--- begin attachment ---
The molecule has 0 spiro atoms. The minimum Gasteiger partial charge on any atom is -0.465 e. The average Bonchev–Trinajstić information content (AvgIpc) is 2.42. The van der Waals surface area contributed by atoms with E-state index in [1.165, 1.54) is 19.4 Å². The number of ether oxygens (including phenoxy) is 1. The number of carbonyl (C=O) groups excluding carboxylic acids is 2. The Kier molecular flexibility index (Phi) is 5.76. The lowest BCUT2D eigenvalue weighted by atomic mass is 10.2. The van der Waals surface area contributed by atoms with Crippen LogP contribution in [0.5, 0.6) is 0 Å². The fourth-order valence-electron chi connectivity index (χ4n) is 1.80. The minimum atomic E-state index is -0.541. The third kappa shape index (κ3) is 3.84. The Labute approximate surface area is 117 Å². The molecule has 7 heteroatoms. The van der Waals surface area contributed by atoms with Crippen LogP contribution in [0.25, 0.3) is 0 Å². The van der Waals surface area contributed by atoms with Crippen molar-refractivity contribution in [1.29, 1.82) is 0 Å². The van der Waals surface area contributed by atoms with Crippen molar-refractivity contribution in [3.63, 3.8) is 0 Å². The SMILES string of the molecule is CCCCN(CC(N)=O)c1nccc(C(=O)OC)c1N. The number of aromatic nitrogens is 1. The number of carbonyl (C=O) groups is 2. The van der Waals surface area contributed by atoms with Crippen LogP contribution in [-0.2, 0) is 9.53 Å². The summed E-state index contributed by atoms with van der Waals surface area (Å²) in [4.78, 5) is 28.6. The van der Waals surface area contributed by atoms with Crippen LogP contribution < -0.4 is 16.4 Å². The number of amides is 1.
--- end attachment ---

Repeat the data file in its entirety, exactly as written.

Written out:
The molecule has 0 spiro atoms. The minimum Gasteiger partial charge on any atom is -0.465 e. The average Bonchev–Trinajstić information content (AvgIpc) is 2.42. The van der Waals surface area contributed by atoms with E-state index in [1.165, 1.54) is 19.4 Å². The number of ether oxygens (including phenoxy) is 1. The number of carbonyl (C=O) groups excluding carboxylic acids is 2. The Kier molecular flexibility index (Phi) is 5.76. The lowest BCUT2D eigenvalue weighted by atomic mass is 10.2. The van der Waals surface area contributed by atoms with Crippen LogP contribution in [0.5, 0.6) is 0 Å². The fourth-order valence-electron chi connectivity index (χ4n) is 1.80. The minimum atomic E-state index is -0.541. The third kappa shape index (κ3) is 3.84. The Labute approximate surface area is 117 Å². The molecule has 7 heteroatoms. The van der Waals surface area contributed by atoms with Crippen LogP contribution in [0.25, 0.3) is 0 Å². The van der Waals surface area contributed by atoms with Crippen molar-refractivity contribution in [1.29, 1.82) is 0 Å². The van der Waals surface area contributed by atoms with Crippen molar-refractivity contribution in [3.63, 3.8) is 0 Å². The SMILES string of the molecule is CCCCN(CC(N)=O)c1nccc(C(=O)OC)c1N. The number of aromatic nitrogens is 1. The number of carbonyl (C=O) groups is 2. The van der Waals surface area contributed by atoms with Crippen LogP contribution in [-0.2, 0) is 9.53 Å². The summed E-state index contributed by atoms with van der Waals surface area (Å²) in [4.78, 5) is 28.6. The van der Waals surface area contributed by atoms with Crippen LogP contribution < -0.4 is 16.4 Å². The number of amides is 1.